Judge to Ex-NFL Star: Can't Ignore The Damage You Inflicted | NBC Connecticut
National & International News
The day’s top national and international news

Judge to Ex-NFL Star: Can't Ignore The Damage You Inflicted

U.S. District Judge Jane Triche Milazzo, in sentencing Sharper, told him she couldn't understand how he did what he did, since he was college educated and obviously had grown up "in one of the most loving households"

    processing...

    NEWSLETTERS

    AP
    Ex-NFL player Darren Sharper sentenced to 18 years in prison for rape.

    Former NFL star Darren Sharper was sentenced Thursday to more than 18 years in prison for drugging women in order to rape them — double the sentence recommended by prosecutors.

    The former New Orleans Saints safety, jailed since February 2014, apologized and appeared chastened by his fall from grace.

    "I would like to apologize a thousand times," the 40-year-old Sharper said. Later, he said, looking down and sighing, "I'm still trying to figure out why I made some of these choices."

    His voice quivered and choked with emotion when he apologized to his parents.

    One of Sharp's victims — the only one to speak at his sentencing hearing — rebuffed his display of contrition.

    "For the list of people you've done this to: Go to hell," she said. Her name was not given in court, and The Associated Press does not identify victims of sexual abuse by name.

    U.S. District Judge Jane Triche Milazzo, in sentencing Sharper, told him she couldn't understand how he did what he did, since he was college educated and obviously had grown up "in one of the most loving households."

    "We can never ignore the damage you inflicted on those women and society at large," she said.

    Sharper had pleaded guilty in federal court in New Orleans to drugging three women so he could rape them. He also has pleaded guilty or no contest in state courts in Louisiana, Arizona, California and Nevada to charges arising from allegations of drugging and raping women.

    Defense attorney Billy Gibbens asked for leniency because Sharper's testimony helped get "late" guilty pleas from two codefendants who will be sentenced in October.

    Assistant U.S. Attorney Michael McMahon told the judge, "I don't think Mr. Sharper has really wrapped his head around the fact that he is a serial rapist."

    Meanwhile, the tearful victim told Sharper that because of arrogance and "clear stupidity," he kept drugging and raping women even after he knew she was talking to state and federal investigators.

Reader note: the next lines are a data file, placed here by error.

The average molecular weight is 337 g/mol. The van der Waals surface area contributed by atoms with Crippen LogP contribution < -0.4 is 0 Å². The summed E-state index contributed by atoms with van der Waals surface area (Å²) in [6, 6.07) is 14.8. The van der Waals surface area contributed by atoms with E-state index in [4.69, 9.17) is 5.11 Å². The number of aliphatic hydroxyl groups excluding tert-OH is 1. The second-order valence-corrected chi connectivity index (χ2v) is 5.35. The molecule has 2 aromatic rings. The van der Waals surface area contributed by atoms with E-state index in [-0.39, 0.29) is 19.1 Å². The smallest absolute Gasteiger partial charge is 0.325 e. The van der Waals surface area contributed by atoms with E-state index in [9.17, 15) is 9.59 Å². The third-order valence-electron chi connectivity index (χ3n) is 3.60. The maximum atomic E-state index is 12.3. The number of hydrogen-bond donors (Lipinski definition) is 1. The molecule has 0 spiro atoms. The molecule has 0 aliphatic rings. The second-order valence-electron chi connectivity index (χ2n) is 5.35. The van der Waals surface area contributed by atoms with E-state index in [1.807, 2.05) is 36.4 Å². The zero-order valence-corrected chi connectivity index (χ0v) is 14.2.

"Within days ... you gave me ... and the entire judicial system in Louisiana the big middle finger because you thought we weren't capable of stopping you," she said. "You continued to rape other women in Los Angeles, Phoenix, Las Vegas."

    She said she understands that people make mistakes. "But it wasn't a mistake. A mistake happens once and you never make it again." Rather, she said, it was "a way of life for you and your friends."

    Prosecutors suggested a 9-year prison term for Sharper under a multi-jurisdictional plea deal, but Milazzo rejected it in June as too lenient. The sentence she imposed, 18 years and four months imprisonment, was 15 months short of the maximum. Sharper also was fined $20,000. His sentence will run concurrently with any state sentence.

    The judge said he will be on three years' supervised release after he gets out of prison, including "sex treatment conditions" and registration as a sex offender.

    Sharper or his friend Brandon Licciardi, a former sheriff's deputy in neighboring St. Bernard Parish, put anti-anxiety drugs or sedatives into women's drinks so they could rape them, according to a 15-page statement signed as part of Sharper's plea agreement.

    Milazzo has scheduled sentencing Oct. 13 for Licciardi and a second New Orleans codefendant, Erik Nunez.

    Charges around the country involve nine victims, but Milazzo has said in court that there may be as many as 16.

    Sharper was named All-Pro six times and chosen for the Pro Bowl five times during a career that included stints with the Green Bay Packers and Minnesota Vikings. He played in two Super Bowls, one with the Packers as a rookie and one with New Orleans Saints when they won in 2010.

    He ended a 14-year career in 2011. He was working as an NFL network analyst when women began telling police in several cities similar stories of blacking out while drinking with him and waking up groggy to find they had been sexually abused.